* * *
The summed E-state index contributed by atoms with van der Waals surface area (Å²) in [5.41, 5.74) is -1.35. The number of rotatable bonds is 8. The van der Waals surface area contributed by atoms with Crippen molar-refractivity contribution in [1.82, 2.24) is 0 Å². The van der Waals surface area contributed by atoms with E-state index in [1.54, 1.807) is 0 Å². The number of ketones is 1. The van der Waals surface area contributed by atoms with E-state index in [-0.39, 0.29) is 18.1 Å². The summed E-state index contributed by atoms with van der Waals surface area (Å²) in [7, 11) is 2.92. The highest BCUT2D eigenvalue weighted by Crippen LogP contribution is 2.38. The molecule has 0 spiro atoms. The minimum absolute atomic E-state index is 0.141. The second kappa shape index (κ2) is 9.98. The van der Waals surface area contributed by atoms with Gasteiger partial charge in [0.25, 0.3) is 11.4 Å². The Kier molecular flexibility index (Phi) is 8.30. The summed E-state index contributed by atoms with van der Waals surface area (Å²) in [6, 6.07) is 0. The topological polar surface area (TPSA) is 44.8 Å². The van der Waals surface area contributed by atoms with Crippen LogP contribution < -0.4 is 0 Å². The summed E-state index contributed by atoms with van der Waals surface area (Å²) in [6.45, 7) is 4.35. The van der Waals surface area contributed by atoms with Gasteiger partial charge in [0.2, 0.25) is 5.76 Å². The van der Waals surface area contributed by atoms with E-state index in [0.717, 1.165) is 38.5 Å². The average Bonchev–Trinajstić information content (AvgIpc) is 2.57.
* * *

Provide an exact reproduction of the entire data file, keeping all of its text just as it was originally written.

The summed E-state index contributed by atoms with van der Waals surface area (Å²) in [5.41, 5.74) is -1.35. The number of rotatable bonds is 8. The van der Waals surface area contributed by atoms with Crippen molar-refractivity contribution in [1.82, 2.24) is 0 Å². The van der Waals surface area contributed by atoms with E-state index in [1.54, 1.807) is 0 Å². The number of ketones is 1. The van der Waals surface area contributed by atoms with E-state index in [-0.39, 0.29) is 18.1 Å². The summed E-state index contributed by atoms with van der Waals surface area (Å²) in [7, 11) is 2.92. The highest BCUT2D eigenvalue weighted by Crippen LogP contribution is 2.38. The molecule has 0 spiro atoms. The minimum absolute atomic E-state index is 0.141. The second kappa shape index (κ2) is 9.98. The van der Waals surface area contributed by atoms with Gasteiger partial charge in [0.25, 0.3) is 11.4 Å². The Kier molecular flexibility index (Phi) is 8.30. The summed E-state index contributed by atoms with van der Waals surface area (Å²) in [6, 6.07) is 0. The topological polar surface area (TPSA) is 44.8 Å². The van der Waals surface area contributed by atoms with Crippen LogP contribution < -0.4 is 0 Å². The summed E-state index contributed by atoms with van der Waals surface area (Å²) in [6.45, 7) is 4.35. The van der Waals surface area contributed by atoms with Gasteiger partial charge in [0.2, 0.25) is 5.76 Å². The van der Waals surface area contributed by atoms with E-state index in [0.717, 1.165) is 38.5 Å². The average Bonchev–Trinajstić information content (AvgIpc) is 2.57.